• Aware you are their resource is key
post arrest site inspections
Post Arrest Site Inspections
  • Expect this to happen
    • Will “show up” unannounced
      • Do not need a warrant
      • Do not need a court order
    • Will ask to simply view location of incident
      • Seem reasonable
      • Want to be helpful
  • Liability trap MUST be avoided
    • Investigator’s report could document fact that becomes issue in negligence allegation
    • Statements made by personnel also documented
    • Train staff to funnel requests through counsel
post arrest site inspections1
Post Arrest Site Inspections
  • Have Counsel present
    • Facilitate inspections/understand parameters
      • What want to see
      • Need instruction/education on protocols
      • Expecting interview
      • Who is coming (e.g. the victim)
    • Document results of inspection
      • What seen
      • Photos taken
      • Any statements
      • Nothing discoverable/all privileged
prosecutor friend or foe
Prosecutor: Friend or Foe
  • Prosecutor has simple goal
    • Protect victim
    • Catch bad guy
    • Charge bad guy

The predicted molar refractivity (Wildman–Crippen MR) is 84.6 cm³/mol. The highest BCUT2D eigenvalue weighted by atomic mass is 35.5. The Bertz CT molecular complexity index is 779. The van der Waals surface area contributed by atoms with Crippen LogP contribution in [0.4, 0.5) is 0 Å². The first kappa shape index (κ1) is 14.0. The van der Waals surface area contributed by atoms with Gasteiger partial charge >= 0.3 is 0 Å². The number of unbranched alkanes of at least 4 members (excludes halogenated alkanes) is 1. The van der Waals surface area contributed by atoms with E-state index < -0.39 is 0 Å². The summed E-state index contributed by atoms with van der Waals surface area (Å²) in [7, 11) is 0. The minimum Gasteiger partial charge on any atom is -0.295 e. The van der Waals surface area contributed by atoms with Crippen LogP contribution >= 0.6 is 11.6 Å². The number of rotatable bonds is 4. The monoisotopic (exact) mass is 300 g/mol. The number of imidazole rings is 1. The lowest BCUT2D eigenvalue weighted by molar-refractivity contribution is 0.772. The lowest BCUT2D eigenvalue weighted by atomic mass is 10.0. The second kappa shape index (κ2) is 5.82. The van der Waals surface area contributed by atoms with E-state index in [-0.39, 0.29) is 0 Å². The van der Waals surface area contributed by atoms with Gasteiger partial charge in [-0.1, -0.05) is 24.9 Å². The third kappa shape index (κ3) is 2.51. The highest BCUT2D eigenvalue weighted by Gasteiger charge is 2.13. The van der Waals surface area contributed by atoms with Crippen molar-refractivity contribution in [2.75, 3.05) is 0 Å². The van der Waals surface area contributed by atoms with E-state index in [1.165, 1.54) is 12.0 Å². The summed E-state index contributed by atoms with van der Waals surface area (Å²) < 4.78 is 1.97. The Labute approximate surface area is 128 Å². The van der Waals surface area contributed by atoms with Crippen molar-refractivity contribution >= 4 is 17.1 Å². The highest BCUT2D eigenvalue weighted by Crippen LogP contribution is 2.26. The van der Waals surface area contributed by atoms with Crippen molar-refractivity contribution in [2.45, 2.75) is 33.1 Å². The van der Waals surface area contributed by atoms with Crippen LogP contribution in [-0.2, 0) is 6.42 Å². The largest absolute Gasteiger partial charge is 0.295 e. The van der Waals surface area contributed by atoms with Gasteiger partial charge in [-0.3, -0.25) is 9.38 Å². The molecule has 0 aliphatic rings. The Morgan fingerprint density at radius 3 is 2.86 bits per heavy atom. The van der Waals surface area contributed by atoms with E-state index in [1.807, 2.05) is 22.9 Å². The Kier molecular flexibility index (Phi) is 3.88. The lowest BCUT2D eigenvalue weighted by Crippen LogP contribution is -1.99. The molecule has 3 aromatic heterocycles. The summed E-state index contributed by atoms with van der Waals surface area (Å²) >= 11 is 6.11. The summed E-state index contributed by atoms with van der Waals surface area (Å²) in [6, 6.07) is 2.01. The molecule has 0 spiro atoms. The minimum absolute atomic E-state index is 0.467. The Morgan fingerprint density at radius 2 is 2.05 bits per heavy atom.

• Convict bad guy
    • Lock bad guy up for more years than he can count
prosecutor friend or foe1
Prosecutor: Friend or Foe
  • Prosecutor’s mentality
    • Talented trial attorney
    • Aware how poorly paid they are
    • Willing to be “appropriately lazy”
      • Not interested in complicating simple goals
      • Avoids conflicts not directly related to simple goals
      • Not interested in civil liability issues
        • Negligence issues not normally tied to crime
        • Not inclined to help/hurt either side
          • Unless they perceive you as standing in the way
          • Then more inclined to raise negligence issues in record
internal reports
Internal Reports
  • Investigations lead to reports
  • What comes of our reports
    • Do we want them as part of the criminal file?
    • Will they become discoverable in a civil action?
    • How or when can a privilege be invoked?
    • Does this mean we should not investigate?
    • Does this mean we should not “make paper”?
internal reports1
Internal Reports
  • Ways to avoid production of internal reports
    • Attorney/Client communication
      • Your attorney leads internal investigation
      • No one else takes notes
      • Attorney drafts comprehensive letter/report
      • Report marked as “Privileged and Confidential”
      • Creates record of investigation for when suit is filed several years later